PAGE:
Iomega eGo Triple-Interface 500GB Drive Drops a Gig In 15 Seconds Flat

Sure it's shiny, ruby red and super lightweight, holds 500GB and connects—with power—via USB 2.0, FireWire 400 or FireWire 800. But the best thing about the newest Iomega eGo is that it can move files faster than (almost) anything I've seen.

The only downside I can see some of you noting is that the bus-powered 2.5" drive is 5400rpm, so not as ideal as a 7200rpm drive for serious amounts of randomly accessed video content, but it's amazing when you're moving files around.

I tested it against other drives using a 1.04GB file (an MPEG-4 rip of my Burn After Reading DVD). When I copied that file to a nice SanDisk Extreme III SDHC card, via an ExpressCard SanDisk SDHC reader, it took 1 minute 48 seconds. When I moved it to an old USB 2.0 IDE drive, the same file took 38 seconds. On a PC, I moved that file to a newer USB 2.0 drive, and it took longer, 52 seconds. When I moved that file from the Mac to the eGo via FireWire 800, it took just 15 seconds.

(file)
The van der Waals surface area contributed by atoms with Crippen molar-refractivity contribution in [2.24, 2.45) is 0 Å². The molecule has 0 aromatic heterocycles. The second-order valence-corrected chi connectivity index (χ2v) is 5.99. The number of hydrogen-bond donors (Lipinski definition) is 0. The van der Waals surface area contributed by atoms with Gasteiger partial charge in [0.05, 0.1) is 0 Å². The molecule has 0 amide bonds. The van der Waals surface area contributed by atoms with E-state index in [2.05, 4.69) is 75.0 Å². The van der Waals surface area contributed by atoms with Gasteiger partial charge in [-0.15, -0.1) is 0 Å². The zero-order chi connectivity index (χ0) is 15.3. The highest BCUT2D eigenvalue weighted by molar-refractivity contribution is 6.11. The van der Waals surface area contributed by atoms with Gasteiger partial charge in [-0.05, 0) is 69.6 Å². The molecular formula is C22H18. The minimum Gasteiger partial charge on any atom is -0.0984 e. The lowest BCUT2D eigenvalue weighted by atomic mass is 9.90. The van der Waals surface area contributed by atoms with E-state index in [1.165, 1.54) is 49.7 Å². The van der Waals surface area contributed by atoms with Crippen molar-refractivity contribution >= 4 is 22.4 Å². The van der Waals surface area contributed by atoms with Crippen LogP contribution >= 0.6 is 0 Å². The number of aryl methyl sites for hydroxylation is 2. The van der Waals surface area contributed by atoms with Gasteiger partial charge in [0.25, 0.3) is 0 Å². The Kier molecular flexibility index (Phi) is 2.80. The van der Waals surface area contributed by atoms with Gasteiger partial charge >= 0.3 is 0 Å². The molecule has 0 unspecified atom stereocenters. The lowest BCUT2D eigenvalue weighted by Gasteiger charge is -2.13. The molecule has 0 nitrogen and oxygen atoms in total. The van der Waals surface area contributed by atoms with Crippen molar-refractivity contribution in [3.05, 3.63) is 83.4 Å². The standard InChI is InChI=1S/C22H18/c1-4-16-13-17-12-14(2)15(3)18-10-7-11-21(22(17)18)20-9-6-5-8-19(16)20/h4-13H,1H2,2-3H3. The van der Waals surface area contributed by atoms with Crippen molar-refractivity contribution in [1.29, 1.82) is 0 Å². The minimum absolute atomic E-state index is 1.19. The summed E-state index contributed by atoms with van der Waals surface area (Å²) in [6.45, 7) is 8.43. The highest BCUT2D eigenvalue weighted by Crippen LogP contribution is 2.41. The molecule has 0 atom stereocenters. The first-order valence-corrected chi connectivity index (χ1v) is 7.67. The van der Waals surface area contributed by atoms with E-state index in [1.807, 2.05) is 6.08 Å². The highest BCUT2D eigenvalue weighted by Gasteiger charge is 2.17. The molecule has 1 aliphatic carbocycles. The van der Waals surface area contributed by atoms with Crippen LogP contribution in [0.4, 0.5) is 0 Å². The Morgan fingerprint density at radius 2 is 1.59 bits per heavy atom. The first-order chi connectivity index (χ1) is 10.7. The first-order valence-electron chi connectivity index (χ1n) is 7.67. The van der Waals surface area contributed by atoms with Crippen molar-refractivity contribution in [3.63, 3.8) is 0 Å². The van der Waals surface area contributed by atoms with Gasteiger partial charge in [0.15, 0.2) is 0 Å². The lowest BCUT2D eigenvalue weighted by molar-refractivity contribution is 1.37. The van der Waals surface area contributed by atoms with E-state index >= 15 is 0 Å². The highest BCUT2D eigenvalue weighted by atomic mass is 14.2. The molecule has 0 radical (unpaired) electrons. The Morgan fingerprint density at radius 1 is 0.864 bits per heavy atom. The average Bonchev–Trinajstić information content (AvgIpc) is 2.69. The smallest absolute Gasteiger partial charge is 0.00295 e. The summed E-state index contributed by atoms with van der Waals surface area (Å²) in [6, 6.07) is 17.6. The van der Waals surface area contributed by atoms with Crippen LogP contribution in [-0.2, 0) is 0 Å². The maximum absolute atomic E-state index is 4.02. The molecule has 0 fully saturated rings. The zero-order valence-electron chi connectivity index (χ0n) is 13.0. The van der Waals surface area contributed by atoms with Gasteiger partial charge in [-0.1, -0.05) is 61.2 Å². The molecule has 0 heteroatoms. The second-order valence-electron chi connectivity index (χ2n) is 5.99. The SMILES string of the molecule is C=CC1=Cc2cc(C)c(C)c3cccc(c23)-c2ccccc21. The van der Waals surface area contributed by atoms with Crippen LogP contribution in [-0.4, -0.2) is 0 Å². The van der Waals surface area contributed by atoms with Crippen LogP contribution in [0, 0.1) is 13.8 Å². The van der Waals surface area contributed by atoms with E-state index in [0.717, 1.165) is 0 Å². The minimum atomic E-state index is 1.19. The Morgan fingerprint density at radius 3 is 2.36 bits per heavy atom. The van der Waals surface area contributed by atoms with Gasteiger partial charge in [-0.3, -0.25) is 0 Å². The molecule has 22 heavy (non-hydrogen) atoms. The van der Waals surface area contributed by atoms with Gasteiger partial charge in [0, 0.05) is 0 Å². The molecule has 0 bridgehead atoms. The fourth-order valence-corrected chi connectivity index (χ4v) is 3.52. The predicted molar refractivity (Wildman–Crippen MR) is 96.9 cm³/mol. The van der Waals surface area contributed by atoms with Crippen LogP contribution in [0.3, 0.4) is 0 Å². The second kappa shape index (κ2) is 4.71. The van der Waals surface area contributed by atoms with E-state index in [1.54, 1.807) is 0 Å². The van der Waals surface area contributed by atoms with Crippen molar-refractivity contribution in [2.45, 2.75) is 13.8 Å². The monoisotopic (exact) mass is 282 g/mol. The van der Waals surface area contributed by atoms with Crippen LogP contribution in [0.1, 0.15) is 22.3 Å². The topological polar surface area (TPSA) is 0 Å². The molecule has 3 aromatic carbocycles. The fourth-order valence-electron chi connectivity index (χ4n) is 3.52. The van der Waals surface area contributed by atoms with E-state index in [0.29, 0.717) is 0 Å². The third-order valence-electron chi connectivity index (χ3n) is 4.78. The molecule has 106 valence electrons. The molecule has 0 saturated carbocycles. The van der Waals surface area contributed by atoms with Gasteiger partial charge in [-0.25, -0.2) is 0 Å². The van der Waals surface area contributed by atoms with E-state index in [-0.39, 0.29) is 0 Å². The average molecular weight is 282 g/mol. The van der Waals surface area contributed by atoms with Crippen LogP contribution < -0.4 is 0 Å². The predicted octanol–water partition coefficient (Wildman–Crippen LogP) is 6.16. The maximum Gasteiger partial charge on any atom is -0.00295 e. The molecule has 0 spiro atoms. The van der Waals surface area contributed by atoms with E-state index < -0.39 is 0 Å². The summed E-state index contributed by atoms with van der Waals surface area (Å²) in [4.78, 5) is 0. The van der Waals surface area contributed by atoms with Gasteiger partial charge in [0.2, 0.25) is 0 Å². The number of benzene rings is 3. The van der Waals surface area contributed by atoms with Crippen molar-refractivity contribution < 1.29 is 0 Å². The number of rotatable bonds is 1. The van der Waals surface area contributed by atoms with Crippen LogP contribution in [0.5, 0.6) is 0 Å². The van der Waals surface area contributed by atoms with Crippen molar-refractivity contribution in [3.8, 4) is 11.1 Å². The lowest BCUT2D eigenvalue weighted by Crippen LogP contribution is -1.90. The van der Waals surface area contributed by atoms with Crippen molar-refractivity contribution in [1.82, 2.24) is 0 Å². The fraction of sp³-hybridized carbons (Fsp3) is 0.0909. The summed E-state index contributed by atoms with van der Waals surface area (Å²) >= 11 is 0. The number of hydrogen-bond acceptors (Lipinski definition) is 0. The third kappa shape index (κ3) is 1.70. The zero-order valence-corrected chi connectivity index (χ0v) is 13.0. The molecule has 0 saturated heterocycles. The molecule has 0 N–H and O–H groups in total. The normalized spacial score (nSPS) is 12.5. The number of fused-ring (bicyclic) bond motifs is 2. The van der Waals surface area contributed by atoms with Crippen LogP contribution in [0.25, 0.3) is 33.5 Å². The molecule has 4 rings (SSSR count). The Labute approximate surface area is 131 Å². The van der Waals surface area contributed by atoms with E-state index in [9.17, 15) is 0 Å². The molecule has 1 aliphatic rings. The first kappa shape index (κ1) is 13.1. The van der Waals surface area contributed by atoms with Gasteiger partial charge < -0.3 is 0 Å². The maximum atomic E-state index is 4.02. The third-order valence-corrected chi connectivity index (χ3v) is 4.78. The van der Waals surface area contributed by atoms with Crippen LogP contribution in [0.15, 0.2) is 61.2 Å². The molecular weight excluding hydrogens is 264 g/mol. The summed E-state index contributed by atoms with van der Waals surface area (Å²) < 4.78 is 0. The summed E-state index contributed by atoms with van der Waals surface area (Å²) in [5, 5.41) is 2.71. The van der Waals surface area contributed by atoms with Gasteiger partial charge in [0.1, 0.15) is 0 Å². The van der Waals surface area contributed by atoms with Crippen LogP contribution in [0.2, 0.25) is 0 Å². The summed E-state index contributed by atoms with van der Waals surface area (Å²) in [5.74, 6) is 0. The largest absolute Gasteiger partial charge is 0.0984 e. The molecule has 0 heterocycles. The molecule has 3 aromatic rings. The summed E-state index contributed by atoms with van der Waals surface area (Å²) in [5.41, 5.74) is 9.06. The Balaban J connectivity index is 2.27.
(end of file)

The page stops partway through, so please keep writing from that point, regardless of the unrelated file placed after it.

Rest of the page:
As you might have guessed, it took about twice as long via USB 2.0, and since Apple has pretty much given up on the FireWire 400 format, I didn't test that, but it would have probably been even slower still. I have to say, there was one drive that was even faster: A 7200rpm 3.5" 2TB Seagate Free Agent XTreme that you have to plug into the wall, connected to an HP notebook via eSATA. At first, it took 23 seconds to move that file from PC to drive. But I reformatted the drive so that it didn't have its own software in the way, and boom, the thing scooted from PC to drive in 11 seconds.

But I digress. The point is, for people who have a FireWire 800 jack, but might need to connect elsewhere using USB 2.0, grabbing this totally bus-powered drive is smart. I plan to offload all of my movies to it, and just plug them in when I am on the road, or at home and in possession of Apple Remote and Mini-DisplayPort-to-HDMI adapter.

It's super light (198 grams) and has "Drop Guard" protection for falls of up to 1.3 metres. My only gripe is the ridiculously shiny blue LED that indicates when the drive is being read or written to. It's so bright, I decided to tape over it, so that the neighbours wouldn't think I was busy laser-welding my homemade Iron Man suit (again).

The 500GB version is $US150, and comes in the red you see. There's a 320GB that comes in blue for $US110, and a white one that holds 250GB for just under $US100. (It doesn't take a lot of math skills to see why the red is the best bet.) [Iomega]